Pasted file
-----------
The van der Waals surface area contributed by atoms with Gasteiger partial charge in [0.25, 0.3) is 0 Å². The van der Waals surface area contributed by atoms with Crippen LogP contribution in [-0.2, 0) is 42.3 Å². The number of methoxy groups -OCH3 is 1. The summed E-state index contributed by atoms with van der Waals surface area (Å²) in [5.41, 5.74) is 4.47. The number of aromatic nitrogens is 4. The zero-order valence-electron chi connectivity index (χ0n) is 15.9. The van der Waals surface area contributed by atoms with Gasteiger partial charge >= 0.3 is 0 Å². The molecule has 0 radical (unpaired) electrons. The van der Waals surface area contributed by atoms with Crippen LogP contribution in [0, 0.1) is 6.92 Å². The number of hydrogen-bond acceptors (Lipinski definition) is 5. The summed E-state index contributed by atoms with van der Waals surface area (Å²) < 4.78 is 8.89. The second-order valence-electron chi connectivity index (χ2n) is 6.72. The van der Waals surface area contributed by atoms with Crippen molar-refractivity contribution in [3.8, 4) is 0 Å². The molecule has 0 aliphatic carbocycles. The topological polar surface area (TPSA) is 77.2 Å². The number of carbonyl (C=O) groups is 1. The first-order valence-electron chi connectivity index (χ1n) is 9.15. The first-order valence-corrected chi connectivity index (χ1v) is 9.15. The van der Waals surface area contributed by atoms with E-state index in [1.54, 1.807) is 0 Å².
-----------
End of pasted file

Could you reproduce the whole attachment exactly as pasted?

The van der Waals surface area contributed by atoms with Gasteiger partial charge in [0.25, 0.3) is 0 Å². The van der Waals surface area contributed by atoms with Crippen LogP contribution in [-0.2, 0) is 42.3 Å². The number of methoxy groups -OCH3 is 1. The summed E-state index contributed by atoms with van der Waals surface area (Å²) in [5.41, 5.74) is 4.47. The number of aromatic nitrogens is 4. The zero-order valence-electron chi connectivity index (χ0n) is 15.9. The van der Waals surface area contributed by atoms with Gasteiger partial charge >= 0.3 is 0 Å². The molecule has 0 radical (unpaired) electrons. The van der Waals surface area contributed by atoms with Crippen LogP contribution in [0, 0.1) is 6.92 Å². The number of hydrogen-bond acceptors (Lipinski definition) is 5. The summed E-state index contributed by atoms with van der Waals surface area (Å²) < 4.78 is 8.89. The second-order valence-electron chi connectivity index (χ2n) is 6.72. The van der Waals surface area contributed by atoms with Crippen molar-refractivity contribution in [3.8, 4) is 0 Å². The molecule has 0 aliphatic carbocycles. The topological polar surface area (TPSA) is 77.2 Å². The number of carbonyl (C=O) groups is 1. The first-order valence-electron chi connectivity index (χ1n) is 9.15. The first-order valence-corrected chi connectivity index (χ1v) is 9.15. The van der Waals surface area contributed by atoms with E-state index in [1.54, 1.807) is 0 Å².